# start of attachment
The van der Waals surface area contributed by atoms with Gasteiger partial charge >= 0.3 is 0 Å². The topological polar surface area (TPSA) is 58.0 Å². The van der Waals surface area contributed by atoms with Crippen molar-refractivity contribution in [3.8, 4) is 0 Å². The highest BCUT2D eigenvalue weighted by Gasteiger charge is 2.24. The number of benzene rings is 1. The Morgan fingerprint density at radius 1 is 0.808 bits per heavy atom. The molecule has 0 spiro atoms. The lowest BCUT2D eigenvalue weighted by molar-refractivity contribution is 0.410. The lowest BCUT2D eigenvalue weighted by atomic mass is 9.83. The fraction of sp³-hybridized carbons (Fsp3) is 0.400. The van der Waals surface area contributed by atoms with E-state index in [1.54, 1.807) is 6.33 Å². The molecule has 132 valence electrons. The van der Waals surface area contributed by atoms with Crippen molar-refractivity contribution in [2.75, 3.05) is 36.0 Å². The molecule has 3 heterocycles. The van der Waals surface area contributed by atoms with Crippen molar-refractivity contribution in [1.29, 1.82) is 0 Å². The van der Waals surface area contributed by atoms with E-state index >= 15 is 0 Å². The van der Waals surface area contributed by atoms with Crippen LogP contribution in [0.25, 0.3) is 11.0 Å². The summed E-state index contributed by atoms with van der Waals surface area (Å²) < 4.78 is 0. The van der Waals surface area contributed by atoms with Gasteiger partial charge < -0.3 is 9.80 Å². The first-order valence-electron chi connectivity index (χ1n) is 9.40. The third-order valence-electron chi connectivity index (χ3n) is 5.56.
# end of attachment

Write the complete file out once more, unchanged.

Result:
The van der Waals surface area contributed by atoms with Gasteiger partial charge >= 0.3 is 0 Å². The topological polar surface area (TPSA) is 58.0 Å². The van der Waals surface area contributed by atoms with Crippen molar-refractivity contribution in [3.8, 4) is 0 Å². The highest BCUT2D eigenvalue weighted by Gasteiger charge is 2.24. The number of benzene rings is 1. The Morgan fingerprint density at radius 1 is 0.808 bits per heavy atom. The molecule has 0 spiro atoms. The lowest BCUT2D eigenvalue weighted by molar-refractivity contribution is 0.410. The lowest BCUT2D eigenvalue weighted by atomic mass is 9.83. The fraction of sp³-hybridized carbons (Fsp3) is 0.400. The van der Waals surface area contributed by atoms with E-state index in [1.54, 1.807) is 6.33 Å². The molecule has 132 valence electrons. The van der Waals surface area contributed by atoms with Crippen molar-refractivity contribution in [2.75, 3.05) is 36.0 Å². The molecule has 3 heterocycles. The van der Waals surface area contributed by atoms with Crippen molar-refractivity contribution in [1.29, 1.82) is 0 Å². The van der Waals surface area contributed by atoms with E-state index >= 15 is 0 Å². The van der Waals surface area contributed by atoms with Crippen LogP contribution in [0.25, 0.3) is 11.0 Å². The summed E-state index contributed by atoms with van der Waals surface area (Å²) < 4.78 is 0. The van der Waals surface area contributed by atoms with Gasteiger partial charge < -0.3 is 9.80 Å². The first-order valence-electron chi connectivity index (χ1n) is 9.40. The third-order valence-electron chi connectivity index (χ3n) is 5.56.